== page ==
2 November - Home

Report
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Instructor:
E-mail Address:
Office:
Michael Cooke
[email protected]
IC room 817
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Class hours:
Class Location:
Web:
Friday 13:00-16:00
IC room 806
home/kku.ac.th/michco
1.
Which of the following are not elements of strategy:
A) Resources
B) Goals
C) Plans
D) All are elements of strategy
2.
Intuition is:
A) Most reliable when based on long experience
B) Can not be used with rigorous analysis
C) Never wrong
D) Useless when thinking about strategy
3.
Business goals and priorities are theoretically decided by:
A) Partner owners
B) Proprietor owners
C) Shareholders
D) Any of the above, depending on the structure of the business
4.
Which is not one of Michael Porter’s three generic strategies?
A) Niche or Focus strategy
B) Peaceful coexistence
C) Differentiation
D) Cost leadership
5.
According to Booz and Company, successful innovation is most likely to involve
A) Substantial research and development expenses
B) Well paid and intelligent managers
C) Engaging customers to shape innovation
D) Consulting firms
6.
When a business owner or partner has unlimited liability
A) The owner or partner’s personal assets may be used to settle claims against the business
B) The owner can only lose the amount invested in the business
C) Owner’s or partners may lose an unlimited amount of money
D) Both A and C.
Definitions
 Unlimited liability: personal assets can be taken to pay losses or debts of the
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business.
Limited liability: financial liability of owners is limited to amount of investment.
Sole proprietorship: business owned and operated by one person
 Owner has unlimited liability for business losses and debts
 Issue of business continuity makes getting loans difficult
Partnership: proportional sharing of profits and losses. Unlimited liability, except in
the case of a limited partner.
Corporation: organization that acts and has rights of a person. Shareholders and
officers are protected from personal claims in most cases.
Stock: a security that signifies ownership in a corporation, and a claim on earnings
and assets. Liability is limited. In event of bankruptcy, shareholders have lowest
claim on assets. Note: “publicly traded”
Venture capital (VC): money provided to a start up or pre-IPO business in the form of
a high rate loan or an investment in the business.
IPO (initial public offering): first time sale of stock.
Privately owned/publicly owned: company that does not/does have shares traded on
a stock exchange. Note liquidity and reporting aspects of public ownership.
Role of Strategic Market Management
 Marketing is in the best position to understand customers,
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Ch 1 -6
competitors, environments, and trends
Marketing has lead role in understanding brand portfolio, distribution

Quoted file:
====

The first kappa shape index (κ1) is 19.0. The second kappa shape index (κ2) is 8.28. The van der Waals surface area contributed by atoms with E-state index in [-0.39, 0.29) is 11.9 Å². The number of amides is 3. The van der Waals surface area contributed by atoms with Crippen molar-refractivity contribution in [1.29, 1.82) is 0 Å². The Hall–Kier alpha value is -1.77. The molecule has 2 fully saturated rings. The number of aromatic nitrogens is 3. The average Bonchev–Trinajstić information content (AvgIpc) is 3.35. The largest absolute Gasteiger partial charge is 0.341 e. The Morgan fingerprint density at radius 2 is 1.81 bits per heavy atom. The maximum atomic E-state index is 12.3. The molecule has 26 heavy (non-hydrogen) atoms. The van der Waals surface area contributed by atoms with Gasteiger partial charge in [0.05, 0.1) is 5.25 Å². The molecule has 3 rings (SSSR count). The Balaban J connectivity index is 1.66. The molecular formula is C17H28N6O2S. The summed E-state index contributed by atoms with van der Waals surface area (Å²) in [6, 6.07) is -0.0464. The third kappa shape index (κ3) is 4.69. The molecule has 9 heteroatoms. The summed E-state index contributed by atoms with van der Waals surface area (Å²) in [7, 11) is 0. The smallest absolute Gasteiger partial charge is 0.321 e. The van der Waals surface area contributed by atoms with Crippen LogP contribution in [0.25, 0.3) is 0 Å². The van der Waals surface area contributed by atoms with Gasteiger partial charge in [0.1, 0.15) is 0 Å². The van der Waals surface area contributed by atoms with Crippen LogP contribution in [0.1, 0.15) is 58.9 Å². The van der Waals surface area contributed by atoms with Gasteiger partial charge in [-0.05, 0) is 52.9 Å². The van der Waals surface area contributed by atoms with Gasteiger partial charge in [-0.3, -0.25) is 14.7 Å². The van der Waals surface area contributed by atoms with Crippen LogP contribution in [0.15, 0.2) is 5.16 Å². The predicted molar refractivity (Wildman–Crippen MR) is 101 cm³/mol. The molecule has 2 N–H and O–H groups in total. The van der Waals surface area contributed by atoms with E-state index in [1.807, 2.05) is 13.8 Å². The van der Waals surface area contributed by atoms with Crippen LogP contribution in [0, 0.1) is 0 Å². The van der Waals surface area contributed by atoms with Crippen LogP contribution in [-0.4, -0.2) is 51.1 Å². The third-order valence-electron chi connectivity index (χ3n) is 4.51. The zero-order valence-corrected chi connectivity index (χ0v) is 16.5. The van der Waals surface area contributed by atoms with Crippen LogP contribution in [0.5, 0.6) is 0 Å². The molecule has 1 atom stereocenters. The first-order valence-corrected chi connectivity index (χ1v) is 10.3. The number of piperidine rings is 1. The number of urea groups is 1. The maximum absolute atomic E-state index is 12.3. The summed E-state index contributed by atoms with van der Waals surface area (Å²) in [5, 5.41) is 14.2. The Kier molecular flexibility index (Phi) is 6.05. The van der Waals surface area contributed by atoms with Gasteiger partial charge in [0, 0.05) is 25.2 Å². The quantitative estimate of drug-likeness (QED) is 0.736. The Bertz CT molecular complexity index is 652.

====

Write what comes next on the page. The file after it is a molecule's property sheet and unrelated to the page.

channels, and new product development
Marketing ought to be voice of the customer within the organization
Business strategy makes no sense without marketing
Marketing strategy depends on business competencies
The marketing function often spans all areas and functions of the
organization
Booz & Co. R&D Survey 2011
http://www.booz.com/global/home/press/article/49852237
 Study of 1,000 public companies that spent the most on research and
development in 2010
 Total for the 1,000 $550 bb
 Computing and electronics 28% of all R&D expenditure
 Health care (pharmaceuticals) 22%
 Automotive 15% of all R&D expenditures
 China and India HQ companies = 2% of total R & D
 Spending doesn’t correlate successful innovation
 “There is no statistically significant relationship between financial performance and
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7
innovation spending, in terms of either total R&D dollars or R&D as a percentage
of revenues.” according to Booz & Co
Most innovative firms were Apple, Google, and 3M
Samsung and Toyota were big spenders and innovative
The key finding: culture is key to innovation success
According to 3M: “Our goal is to get the voice of the customer all the way back to
the basic research level and the product development level, to make sure our
technical people see how their technologies work in various market conditions.”
Booz & Co. R&D Survey 2011
http://www.booz.com/global/home/press/article/49852237
 Need Seekers, Market Readers and Technology Drivers
 Need Seekers consistently strive to be first movers and proactively engage customers
to shape new innovations, and align innovation and business strategies (3M)
 Market Readers adopt a second mover strategy and emphasize incremental change
(Samsung)
 Technology Drivers stress technology achievement and both incremental and
breakthrough change (Google)
 If you align innovation strategy and culture to your business model, build the
right capabilities, and execute, you can prevail no matter which strategy you